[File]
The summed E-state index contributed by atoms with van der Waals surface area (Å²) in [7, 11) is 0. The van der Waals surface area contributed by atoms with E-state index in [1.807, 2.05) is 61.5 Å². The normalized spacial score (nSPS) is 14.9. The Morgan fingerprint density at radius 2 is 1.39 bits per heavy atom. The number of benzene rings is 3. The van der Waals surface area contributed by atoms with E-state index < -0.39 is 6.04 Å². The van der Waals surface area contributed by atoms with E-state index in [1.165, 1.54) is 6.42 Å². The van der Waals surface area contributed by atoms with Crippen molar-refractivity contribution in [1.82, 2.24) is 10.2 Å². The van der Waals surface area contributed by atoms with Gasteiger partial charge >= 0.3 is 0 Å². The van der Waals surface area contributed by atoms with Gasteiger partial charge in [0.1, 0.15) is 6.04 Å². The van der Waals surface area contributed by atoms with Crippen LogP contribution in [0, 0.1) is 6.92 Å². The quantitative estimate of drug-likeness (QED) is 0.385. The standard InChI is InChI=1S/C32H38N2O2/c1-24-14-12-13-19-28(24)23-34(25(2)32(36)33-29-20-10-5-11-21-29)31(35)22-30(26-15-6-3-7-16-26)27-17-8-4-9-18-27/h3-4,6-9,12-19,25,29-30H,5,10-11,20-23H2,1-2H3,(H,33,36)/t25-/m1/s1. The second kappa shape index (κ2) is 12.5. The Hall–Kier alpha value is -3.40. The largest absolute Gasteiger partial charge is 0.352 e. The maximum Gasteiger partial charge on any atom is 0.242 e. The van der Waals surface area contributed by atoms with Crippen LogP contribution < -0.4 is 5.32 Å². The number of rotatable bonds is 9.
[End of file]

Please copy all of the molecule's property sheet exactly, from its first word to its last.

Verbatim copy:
The summed E-state index contributed by atoms with van der Waals surface area (Å²) in [7, 11) is 0. The van der Waals surface area contributed by atoms with E-state index in [1.807, 2.05) is 61.5 Å². The normalized spacial score (nSPS) is 14.9. The Morgan fingerprint density at radius 2 is 1.39 bits per heavy atom. The number of benzene rings is 3. The van der Waals surface area contributed by atoms with E-state index < -0.39 is 6.04 Å². The van der Waals surface area contributed by atoms with E-state index in [1.165, 1.54) is 6.42 Å². The van der Waals surface area contributed by atoms with Crippen molar-refractivity contribution in [1.82, 2.24) is 10.2 Å². The van der Waals surface area contributed by atoms with Gasteiger partial charge >= 0.3 is 0 Å². The van der Waals surface area contributed by atoms with Gasteiger partial charge in [0.1, 0.15) is 6.04 Å². The van der Waals surface area contributed by atoms with Crippen LogP contribution in [0, 0.1) is 6.92 Å². The quantitative estimate of drug-likeness (QED) is 0.385. The standard InChI is InChI=1S/C32H38N2O2/c1-24-14-12-13-19-28(24)23-34(25(2)32(36)33-29-20-10-5-11-21-29)31(35)22-30(26-15-6-3-7-16-26)27-17-8-4-9-18-27/h3-4,6-9,12-19,25,29-30H,5,10-11,20-23H2,1-2H3,(H,33,36)/t25-/m1/s1. The second kappa shape index (κ2) is 12.5. The Hall–Kier alpha value is -3.40. The largest absolute Gasteiger partial charge is 0.352 e. The maximum Gasteiger partial charge on any atom is 0.242 e. The van der Waals surface area contributed by atoms with Crippen LogP contribution < -0.4 is 5.32 Å². The number of rotatable bonds is 9.